To finish all your prereq's for nursing would take probably a year (3 semesters) and tack on another 1-2 years for actual nursing school. In about 3 years the job outlook looks much more promising than it has in the last couple years so I think it would be a good idea. Don't worry about your age as I a couple 50 year old's in my class and they saw it as a great change of profession.

    Hope this helps
  6. by   NickiLaughs
    Anything worth doing isn't going to be "fast." Even if you do your pre-reqs in a year, then you apply, then you have that year wait to actually start if you get in the first try. Then you have the program to do. Accelerated BSN is probably your best bet. The job economy is rough for new nurses. There is no difference between male and female nurses. Although male nurses I've noticed tend to have more luck getting their first job.
    No program is a "guarantee" to get in, except the private schools which cost a lot of cash.
    If you want to be an RN, don't get your LVN first, it really doesn't speed up anything.
  7. by   logoseternal
    Hello thanks for your good advice. I did think about ABSN, but I am afraid I do not meet their min GPA requirement & knowing how competitive these programs are, I highly doubt I can get in. Also, I need to start studying right away (no time for pre-req). This is why I am leaning toward getting LVN through private schools.

    Are you familiar with LVN? I've heard that after LVN, I can work and make some money. This is what I am counting on: go to private school for LVN, then work as LVN while studying to become RN (either through LVN to BSN program or 30 unit option). Do you think this is a good plan?

    Lastly, do you know of any private school for LVN near Los Angeles that offers Federal Loans, starts after June, and affordable?

    Once again, thank you
  8. by   logoseternal
    hello thanks for your good advice. i did think about absn, but i am afraid i do not meet their min gpa requirement & knowing how competitive these programs are, i highly doubt i can get in. also, i need to start studying right away (no time for pre-req). this is why i am leaning toward getting lvn through private schools.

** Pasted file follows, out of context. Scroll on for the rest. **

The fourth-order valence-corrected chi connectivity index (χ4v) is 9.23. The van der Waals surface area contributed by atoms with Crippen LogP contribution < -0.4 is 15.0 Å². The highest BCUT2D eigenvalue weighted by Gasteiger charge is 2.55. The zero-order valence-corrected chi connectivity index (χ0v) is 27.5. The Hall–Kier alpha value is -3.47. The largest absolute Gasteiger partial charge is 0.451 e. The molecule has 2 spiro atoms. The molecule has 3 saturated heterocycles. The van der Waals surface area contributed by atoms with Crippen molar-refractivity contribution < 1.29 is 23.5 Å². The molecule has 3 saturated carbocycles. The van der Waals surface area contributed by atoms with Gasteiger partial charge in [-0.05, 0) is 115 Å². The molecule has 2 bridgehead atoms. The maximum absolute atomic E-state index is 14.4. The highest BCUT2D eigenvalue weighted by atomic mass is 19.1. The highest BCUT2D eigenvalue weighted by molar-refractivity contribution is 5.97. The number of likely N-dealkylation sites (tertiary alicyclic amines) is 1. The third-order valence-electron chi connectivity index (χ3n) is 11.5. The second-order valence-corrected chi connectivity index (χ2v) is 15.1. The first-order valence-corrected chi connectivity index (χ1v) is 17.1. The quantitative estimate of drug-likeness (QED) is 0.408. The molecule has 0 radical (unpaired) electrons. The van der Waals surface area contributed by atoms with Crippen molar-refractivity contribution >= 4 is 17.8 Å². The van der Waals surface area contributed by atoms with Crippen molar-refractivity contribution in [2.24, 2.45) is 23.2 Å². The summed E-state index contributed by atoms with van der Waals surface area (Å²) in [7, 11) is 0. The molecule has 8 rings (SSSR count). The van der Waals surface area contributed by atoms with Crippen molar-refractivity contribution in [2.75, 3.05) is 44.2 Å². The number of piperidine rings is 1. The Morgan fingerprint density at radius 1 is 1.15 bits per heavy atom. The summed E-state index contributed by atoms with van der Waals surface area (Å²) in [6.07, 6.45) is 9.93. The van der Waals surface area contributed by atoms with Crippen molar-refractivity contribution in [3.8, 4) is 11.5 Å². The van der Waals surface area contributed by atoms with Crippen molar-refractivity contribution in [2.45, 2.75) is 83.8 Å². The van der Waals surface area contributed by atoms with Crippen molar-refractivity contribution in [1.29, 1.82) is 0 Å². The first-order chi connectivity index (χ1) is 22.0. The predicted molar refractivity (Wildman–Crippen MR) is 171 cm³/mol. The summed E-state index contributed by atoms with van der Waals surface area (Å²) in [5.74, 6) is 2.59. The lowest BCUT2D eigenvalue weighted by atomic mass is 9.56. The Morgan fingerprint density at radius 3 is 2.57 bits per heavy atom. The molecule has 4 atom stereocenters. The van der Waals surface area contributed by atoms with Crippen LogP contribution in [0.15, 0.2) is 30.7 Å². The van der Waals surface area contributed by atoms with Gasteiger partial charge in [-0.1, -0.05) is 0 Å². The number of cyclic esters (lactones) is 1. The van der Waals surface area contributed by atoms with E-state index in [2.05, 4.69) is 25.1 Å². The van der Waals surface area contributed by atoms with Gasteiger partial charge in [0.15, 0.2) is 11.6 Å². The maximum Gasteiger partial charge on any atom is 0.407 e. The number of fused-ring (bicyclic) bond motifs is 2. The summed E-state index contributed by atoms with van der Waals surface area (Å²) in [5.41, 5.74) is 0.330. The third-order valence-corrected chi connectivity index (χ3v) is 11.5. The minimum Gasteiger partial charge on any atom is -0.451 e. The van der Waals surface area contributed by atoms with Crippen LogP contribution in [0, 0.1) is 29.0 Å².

are you familiar with lvn? i've heard that after lvn, i can work and make some money. this is what i am counting on: go to private school for lvn, then work as lvn while studying to become rn (either through lvn to bsn program or 30 unit option). do you think this is a good plan?

    lastly, do you know of any private school for lvn near los angeles that offers federal loans, starts after june, and affordable?

    once again, thank you
  9. by   illsince83
    LVNs are being phased out by hospitals. i would highly suggest getting your bsn or put in the time to raise your gpa
  10. by   logoseternal
    Thanks for replying...
    What do you mean by LVN being phased out by hospitals? Does it mean hospitals are not hiring LVNs? If so, are there other places that hire LVNs, like nursing home, correctional facility,...?
  11. by   willowita
    Sounds like you're pretty much set on becoming an LVN despite other advice here.

    So here's a list of all approved LVN programs in CA. Look for the ones in Los Angeles and find out which ones will offer you the financial aid you seek. They should have that kind of information on their website or you can call them. Make sure you pick a school off this list since I've known people that got scammed by some shady schools. Good luck.

    BVNPT - California Approved Schools
  12. by   logoseternal
    THank you..
  13. by   Emilynn09
    Quote from illsince83
    LVNs are being phased out by hospitals. i would highly suggest getting your bsn or put in the time to raise your gpa
    This is true. The hospital I work at got rid of all their LVN staff recently (laid off), and no longer hires LVNs to work there.